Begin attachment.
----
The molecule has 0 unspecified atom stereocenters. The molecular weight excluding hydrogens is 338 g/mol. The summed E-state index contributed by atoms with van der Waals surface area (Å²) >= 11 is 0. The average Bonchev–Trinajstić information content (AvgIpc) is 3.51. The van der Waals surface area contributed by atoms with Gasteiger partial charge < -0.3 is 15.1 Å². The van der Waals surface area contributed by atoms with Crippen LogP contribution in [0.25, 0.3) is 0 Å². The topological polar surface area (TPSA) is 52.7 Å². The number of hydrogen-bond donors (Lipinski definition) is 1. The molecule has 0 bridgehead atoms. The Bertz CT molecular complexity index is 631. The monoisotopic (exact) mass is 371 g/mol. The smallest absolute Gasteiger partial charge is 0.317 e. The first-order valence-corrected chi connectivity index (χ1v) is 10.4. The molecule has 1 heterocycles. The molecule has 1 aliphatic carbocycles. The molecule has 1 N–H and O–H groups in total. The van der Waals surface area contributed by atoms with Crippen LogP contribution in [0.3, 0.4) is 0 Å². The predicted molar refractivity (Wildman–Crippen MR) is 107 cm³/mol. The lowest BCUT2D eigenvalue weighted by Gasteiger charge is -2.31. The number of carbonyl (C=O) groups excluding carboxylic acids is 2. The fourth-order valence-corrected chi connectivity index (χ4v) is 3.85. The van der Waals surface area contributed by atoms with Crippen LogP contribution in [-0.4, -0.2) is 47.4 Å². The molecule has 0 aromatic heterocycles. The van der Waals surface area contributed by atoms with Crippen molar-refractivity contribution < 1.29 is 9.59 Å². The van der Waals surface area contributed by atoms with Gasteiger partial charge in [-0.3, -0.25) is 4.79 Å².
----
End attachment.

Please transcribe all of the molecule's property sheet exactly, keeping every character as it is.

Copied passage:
The molecule has 0 unspecified atom stereocenters. The molecular weight excluding hydrogens is 338 g/mol. The summed E-state index contributed by atoms with van der Waals surface area (Å²) >= 11 is 0. The average Bonchev–Trinajstić information content (AvgIpc) is 3.51. The van der Waals surface area contributed by atoms with Gasteiger partial charge < -0.3 is 15.1 Å². The van der Waals surface area contributed by atoms with Crippen LogP contribution in [0.25, 0.3) is 0 Å². The topological polar surface area (TPSA) is 52.7 Å². The number of hydrogen-bond donors (Lipinski definition) is 1. The molecule has 0 bridgehead atoms. The Bertz CT molecular complexity index is 631. The monoisotopic (exact) mass is 371 g/mol. The smallest absolute Gasteiger partial charge is 0.317 e. The first-order valence-corrected chi connectivity index (χ1v) is 10.4. The molecule has 1 heterocycles. The molecule has 1 aliphatic carbocycles. The molecule has 1 N–H and O–H groups in total. The van der Waals surface area contributed by atoms with Crippen LogP contribution in [0.3, 0.4) is 0 Å². The predicted molar refractivity (Wildman–Crippen MR) is 107 cm³/mol. The lowest BCUT2D eigenvalue weighted by Gasteiger charge is -2.31. The number of carbonyl (C=O) groups excluding carboxylic acids is 2. The fourth-order valence-corrected chi connectivity index (χ4v) is 3.85. The van der Waals surface area contributed by atoms with Crippen LogP contribution in [-0.4, -0.2) is 47.4 Å². The molecule has 0 aromatic heterocycles. The van der Waals surface area contributed by atoms with Crippen molar-refractivity contribution < 1.29 is 9.59 Å². The van der Waals surface area contributed by atoms with Gasteiger partial charge in [-0.3, -0.25) is 4.79 Å².